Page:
Healthista sat down with Pippa Ruxton, executive coach and founder of Polygon Coaching, to discuss 5 ways you can bounce back from burnout if you find yourself in a career slump, plus how to get the most out of your current role
Burnt out? Feel stuck in your career? You’re not alone.
The issue of burnout and a lack of motivation related to work, has become an increasingly hot topic in recent years especially after COVID.
In the past two years alone, 88 per cent of employees have experienced burnout to some degree, according to LumApps, an employee experience platform.
Healthista spoke to Pippa Ruxton, executive coach and founder of Polygon Coaching, to tackle the conversation surrounding burnout and what to do when you find yourself in a career slump.
#1 Know What You Want
While this step may seem simple, knowing yourself and knowing where you want to get to in your job is the foundation to getting the most out of your professional life. But, as you examine your current role so you can reach your maximum potential, it’s also important to know what career success means to you.
Career success differs for everyone
For one person, career success may mean a high salary or a leadership role, but it can be much more subjective than that.
‘Getting the most out of your career might mean meeting your purpose or realising your own goals. It could mean having social networks as part of your job, or maybe having perceived opportunities for promotion or growth,’ Ruxton says.
As soon as you know exactly what you want out of your career, you’ll be able to stay motivated in order to reach your goals.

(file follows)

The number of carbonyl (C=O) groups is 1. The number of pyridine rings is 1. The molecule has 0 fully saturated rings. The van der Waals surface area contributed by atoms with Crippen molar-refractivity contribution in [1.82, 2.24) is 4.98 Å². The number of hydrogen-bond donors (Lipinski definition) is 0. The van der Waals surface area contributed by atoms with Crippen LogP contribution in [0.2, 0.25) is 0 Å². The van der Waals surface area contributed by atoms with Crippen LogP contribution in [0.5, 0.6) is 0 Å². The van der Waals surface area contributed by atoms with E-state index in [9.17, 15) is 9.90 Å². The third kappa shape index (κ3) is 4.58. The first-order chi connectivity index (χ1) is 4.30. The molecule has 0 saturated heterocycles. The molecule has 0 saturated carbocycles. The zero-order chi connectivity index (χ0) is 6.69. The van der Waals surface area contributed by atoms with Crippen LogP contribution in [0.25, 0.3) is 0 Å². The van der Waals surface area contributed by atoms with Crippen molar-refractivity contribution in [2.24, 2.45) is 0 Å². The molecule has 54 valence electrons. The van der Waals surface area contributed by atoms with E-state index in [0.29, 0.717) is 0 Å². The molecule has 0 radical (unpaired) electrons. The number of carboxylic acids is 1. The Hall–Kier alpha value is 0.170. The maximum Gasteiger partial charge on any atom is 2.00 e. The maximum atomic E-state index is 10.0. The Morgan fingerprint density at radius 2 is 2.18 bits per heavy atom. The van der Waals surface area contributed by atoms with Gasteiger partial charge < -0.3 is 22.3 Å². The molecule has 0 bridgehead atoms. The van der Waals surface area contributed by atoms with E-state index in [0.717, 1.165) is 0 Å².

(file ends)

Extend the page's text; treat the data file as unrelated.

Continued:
READ MORE: Workplace overwhelm? Psychologist reveals how to find the perfect work/life balance
#2 Understand Your Skillset
Now that you know what you want, it’s time to start getting there by knowing (and showing) your skillset and potential.
Ruxton recommends taking an inventory of your abilities, including hard skills, like writing, knowing a second language or being proficient in math, as well as soft skills such as, time management, collaboration and critical thinking.
You can assess your skills in a few ways, by seeing what you are being recognised for or taking inspiration from personal development reviews.
For a more hands-on approach, Ruxton tells her own clients to pick out five people they have a good working relationship with and ask these questions:
- What are three things you think I do well?
- What are three things you’d like to see more of from me?
‘What you’re doing there is, yes, you are narrowing down what your skill set is, what you are known for, but you’re also showing an openness to growth,’ Ruxton says.
READ MORE: Employee wellbeing & workplace wellness – here’s how to supercharge your staff
#3 Fill in the Gaps
When it comes to a motivation slump or burnout, Ruxton says it’s important to take a step back and ‘look in’ on your role from the outside. By looking at what is working well and where the gaps are in your career, you can shift your focus to aspects of your job that you do enjoy while filling in those gaps.
‘If you start looking at some of the positives, then it makes it easier to shift to a more constructive growth mindset,’ Ruxton says.